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Tufts University’s resident assistant union, formed late last year, went on strike Tuesday, coinciding with one of the freshman move-in days. It may be the first ever strike of unionized RAs; only six RA unions exist, and Tufts’ was the first to organize, emerging nearly five years after the National Labor Relations Board determined RAs at private universities could unionize

The members of the union, called the United Labor of Tufts Resident Assistants, or ULTRA, authorized the strike with 89 percent voting in favor, according to an announcement on X (formerly Twitter). They called on the university to schedule a bargaining session and to offer a counterproposal that included their key demand: a stipend on top of the free student housing they already get. Compensation has been their primary focus since they formed the union in December. Tufts has refused to grant it, instead offering to cover RAs’ meal plan costs. 

The university invited the union to a bargaining session on Friday, but the parties made no progress, according to Sam Heyne, an organizer with Office and Professional Employees International Union Local 153, which represents the Tufts RAs. 

“We wrapped up bargaining because the administration is refusing to meet our demand of an economic proposal at all before the end of next week,” Heyne told Inside Higher Ed. “We recognize it for what it is—a delay tactic.”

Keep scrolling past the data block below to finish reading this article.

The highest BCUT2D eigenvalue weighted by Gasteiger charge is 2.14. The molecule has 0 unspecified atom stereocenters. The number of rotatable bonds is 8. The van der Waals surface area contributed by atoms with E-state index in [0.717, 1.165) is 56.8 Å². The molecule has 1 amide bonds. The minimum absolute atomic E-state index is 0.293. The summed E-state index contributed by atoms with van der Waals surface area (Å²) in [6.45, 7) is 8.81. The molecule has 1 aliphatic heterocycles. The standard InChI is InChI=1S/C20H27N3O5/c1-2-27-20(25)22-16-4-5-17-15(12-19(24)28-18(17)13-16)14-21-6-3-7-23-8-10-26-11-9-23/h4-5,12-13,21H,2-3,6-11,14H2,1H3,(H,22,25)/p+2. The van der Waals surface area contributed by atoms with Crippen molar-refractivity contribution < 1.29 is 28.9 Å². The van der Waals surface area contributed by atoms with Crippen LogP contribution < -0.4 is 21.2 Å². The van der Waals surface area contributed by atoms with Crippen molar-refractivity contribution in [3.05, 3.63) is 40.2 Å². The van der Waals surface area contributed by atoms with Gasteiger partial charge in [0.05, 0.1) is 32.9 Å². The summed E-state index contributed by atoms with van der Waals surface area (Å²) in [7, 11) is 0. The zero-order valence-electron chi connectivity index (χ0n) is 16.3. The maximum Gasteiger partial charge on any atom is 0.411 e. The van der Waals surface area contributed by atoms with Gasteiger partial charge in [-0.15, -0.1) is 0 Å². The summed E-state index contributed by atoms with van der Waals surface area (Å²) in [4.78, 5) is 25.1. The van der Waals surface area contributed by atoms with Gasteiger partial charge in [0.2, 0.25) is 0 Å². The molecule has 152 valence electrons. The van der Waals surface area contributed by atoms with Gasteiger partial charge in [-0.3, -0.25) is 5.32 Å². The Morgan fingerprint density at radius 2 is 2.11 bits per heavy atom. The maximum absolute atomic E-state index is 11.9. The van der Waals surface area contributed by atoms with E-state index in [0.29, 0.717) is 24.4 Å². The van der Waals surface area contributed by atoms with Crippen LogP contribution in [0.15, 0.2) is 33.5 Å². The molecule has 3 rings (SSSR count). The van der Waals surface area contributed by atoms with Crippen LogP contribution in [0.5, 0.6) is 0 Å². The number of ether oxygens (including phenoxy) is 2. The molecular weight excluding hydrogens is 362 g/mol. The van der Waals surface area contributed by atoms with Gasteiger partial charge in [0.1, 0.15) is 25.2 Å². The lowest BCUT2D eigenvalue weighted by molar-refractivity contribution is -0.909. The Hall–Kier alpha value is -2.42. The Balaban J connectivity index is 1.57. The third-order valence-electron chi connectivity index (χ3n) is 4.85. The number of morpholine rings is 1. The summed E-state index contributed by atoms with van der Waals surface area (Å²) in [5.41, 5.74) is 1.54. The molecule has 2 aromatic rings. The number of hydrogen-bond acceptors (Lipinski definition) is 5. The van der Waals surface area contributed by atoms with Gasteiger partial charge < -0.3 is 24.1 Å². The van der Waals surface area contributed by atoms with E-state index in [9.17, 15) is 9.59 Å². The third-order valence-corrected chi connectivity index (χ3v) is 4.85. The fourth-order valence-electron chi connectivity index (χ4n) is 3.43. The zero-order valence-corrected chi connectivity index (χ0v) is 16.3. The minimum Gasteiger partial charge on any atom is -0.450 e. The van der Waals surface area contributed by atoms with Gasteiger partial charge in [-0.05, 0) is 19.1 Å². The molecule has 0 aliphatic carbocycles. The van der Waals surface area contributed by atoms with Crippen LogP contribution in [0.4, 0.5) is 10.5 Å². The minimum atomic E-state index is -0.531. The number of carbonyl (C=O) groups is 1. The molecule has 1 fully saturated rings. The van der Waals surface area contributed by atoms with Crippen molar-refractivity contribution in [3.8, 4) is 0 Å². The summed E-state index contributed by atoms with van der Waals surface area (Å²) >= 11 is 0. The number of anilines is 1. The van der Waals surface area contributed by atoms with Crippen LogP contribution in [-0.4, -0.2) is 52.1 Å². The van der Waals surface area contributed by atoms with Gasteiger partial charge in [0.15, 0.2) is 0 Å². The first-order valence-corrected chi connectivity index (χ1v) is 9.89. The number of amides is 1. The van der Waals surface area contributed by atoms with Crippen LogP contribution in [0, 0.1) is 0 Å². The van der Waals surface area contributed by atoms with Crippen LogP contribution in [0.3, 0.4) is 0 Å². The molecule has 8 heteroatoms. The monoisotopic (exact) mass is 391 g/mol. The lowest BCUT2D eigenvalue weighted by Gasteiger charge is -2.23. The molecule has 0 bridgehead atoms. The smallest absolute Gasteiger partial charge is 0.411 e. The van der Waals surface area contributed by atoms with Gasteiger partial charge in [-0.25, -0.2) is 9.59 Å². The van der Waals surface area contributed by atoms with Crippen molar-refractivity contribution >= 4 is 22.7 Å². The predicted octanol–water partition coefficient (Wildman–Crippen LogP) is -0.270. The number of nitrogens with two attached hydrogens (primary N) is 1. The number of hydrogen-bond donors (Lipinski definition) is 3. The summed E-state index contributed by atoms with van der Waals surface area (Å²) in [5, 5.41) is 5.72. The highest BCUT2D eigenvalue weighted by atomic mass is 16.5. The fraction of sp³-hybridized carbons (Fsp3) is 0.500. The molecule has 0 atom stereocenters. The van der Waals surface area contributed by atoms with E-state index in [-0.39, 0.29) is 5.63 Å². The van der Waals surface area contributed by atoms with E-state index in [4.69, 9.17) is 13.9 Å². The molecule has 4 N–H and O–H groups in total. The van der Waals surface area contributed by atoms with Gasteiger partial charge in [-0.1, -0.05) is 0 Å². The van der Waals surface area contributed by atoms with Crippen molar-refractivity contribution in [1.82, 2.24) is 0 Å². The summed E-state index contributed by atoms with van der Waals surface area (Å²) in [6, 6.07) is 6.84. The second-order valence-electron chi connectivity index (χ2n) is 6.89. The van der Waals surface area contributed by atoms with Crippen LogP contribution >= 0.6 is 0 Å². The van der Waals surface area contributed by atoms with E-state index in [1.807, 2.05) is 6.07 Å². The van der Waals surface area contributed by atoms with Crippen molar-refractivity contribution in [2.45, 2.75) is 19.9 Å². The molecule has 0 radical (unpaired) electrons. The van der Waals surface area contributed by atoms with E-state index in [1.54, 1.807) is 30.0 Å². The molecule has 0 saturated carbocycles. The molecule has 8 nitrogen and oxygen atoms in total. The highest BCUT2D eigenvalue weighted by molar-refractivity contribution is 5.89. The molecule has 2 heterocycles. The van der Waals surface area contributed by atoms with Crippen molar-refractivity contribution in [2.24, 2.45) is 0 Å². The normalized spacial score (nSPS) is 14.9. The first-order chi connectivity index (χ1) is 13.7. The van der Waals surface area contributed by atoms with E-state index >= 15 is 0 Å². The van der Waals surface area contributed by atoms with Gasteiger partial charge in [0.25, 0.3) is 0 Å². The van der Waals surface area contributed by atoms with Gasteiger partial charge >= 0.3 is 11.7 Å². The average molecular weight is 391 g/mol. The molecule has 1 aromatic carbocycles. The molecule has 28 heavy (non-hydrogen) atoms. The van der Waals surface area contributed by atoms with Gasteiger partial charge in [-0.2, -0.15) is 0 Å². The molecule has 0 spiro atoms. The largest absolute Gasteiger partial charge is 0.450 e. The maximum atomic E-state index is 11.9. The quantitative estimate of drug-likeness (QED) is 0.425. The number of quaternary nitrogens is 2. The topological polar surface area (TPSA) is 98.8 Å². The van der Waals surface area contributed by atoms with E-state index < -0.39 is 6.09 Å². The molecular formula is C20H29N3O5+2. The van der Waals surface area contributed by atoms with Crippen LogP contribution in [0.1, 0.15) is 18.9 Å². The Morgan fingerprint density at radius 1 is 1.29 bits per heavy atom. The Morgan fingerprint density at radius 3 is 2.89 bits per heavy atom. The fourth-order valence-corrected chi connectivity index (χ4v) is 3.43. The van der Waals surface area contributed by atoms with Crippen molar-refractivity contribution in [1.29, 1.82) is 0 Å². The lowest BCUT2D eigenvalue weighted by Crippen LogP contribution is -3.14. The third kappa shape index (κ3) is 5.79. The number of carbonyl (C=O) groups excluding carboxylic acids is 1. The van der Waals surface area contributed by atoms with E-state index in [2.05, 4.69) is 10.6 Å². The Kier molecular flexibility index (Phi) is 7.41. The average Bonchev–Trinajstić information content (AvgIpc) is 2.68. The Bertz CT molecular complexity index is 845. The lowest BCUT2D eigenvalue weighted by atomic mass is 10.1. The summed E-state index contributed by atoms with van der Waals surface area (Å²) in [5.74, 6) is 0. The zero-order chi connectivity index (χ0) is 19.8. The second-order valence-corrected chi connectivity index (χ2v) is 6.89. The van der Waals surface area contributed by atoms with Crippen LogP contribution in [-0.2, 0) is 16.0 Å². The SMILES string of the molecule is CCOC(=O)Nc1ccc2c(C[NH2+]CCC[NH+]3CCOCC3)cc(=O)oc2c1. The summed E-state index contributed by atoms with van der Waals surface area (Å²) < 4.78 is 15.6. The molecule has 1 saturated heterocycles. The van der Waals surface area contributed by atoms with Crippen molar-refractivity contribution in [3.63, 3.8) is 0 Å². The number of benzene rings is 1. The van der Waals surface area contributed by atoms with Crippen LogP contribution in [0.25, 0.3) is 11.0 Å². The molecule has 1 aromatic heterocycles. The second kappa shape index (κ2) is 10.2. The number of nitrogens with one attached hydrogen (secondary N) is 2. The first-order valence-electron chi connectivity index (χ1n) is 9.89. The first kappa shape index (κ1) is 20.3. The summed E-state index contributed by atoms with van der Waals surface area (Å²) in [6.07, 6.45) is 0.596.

The university tells a different story.  

“The University has been actively engaged in negotiating its first contract with the union and responding directly to specific workplace concerns. However, first-time contracts often take up to a year to negotiate,” Kalimah Knight, senior deputy director of media relations at Tufts, said in an emailed statement to Inside Higher Ed. “The University has made a number of proposals and offered dates to continue to bargain. Up until this week’s strike authorization vote, the University had been awaiting the union’s response to its substantive room and board proposals and suggested bargaining dates sent in July.” 

Knight also said that the offer of room and board is in line with the compensation RAs receive at other universities. A survey of resident assistants conducted in 2016, however, found that around 40 percent of resident assistants receive no stipend, and 70 percent have free meal plans. 

RAs at Tufts said a stipend would allow them to do their jobs without worrying about paying for books, food, transportation and other necessities. They noted the challenge of finding a second or third job that aligns with being an RA, which often requires late nights and on-call hours. 

Richard Alverez, who has a teaching job in addition to being an RA, fears that if Tufts does not begin paying RAs soon, he may not be able to make it through the semester. 

“Because of changes in how much the university costs, the price of living in the area, the amount I get for being an RA, which is just the room, isn’t going to be enough. I’m really, really struggling this semester to just exist on campus and get [things] like toiletries,” he said.

Knight said that the strike has not impacted move-in day.

“The university had made plans for a potential strike. First-year students participating in pre-orientation moved in last week. For the rest of the first-year class moving in today, things have gone smoothly. Orientation staff have been assisting with the move-in,” she said.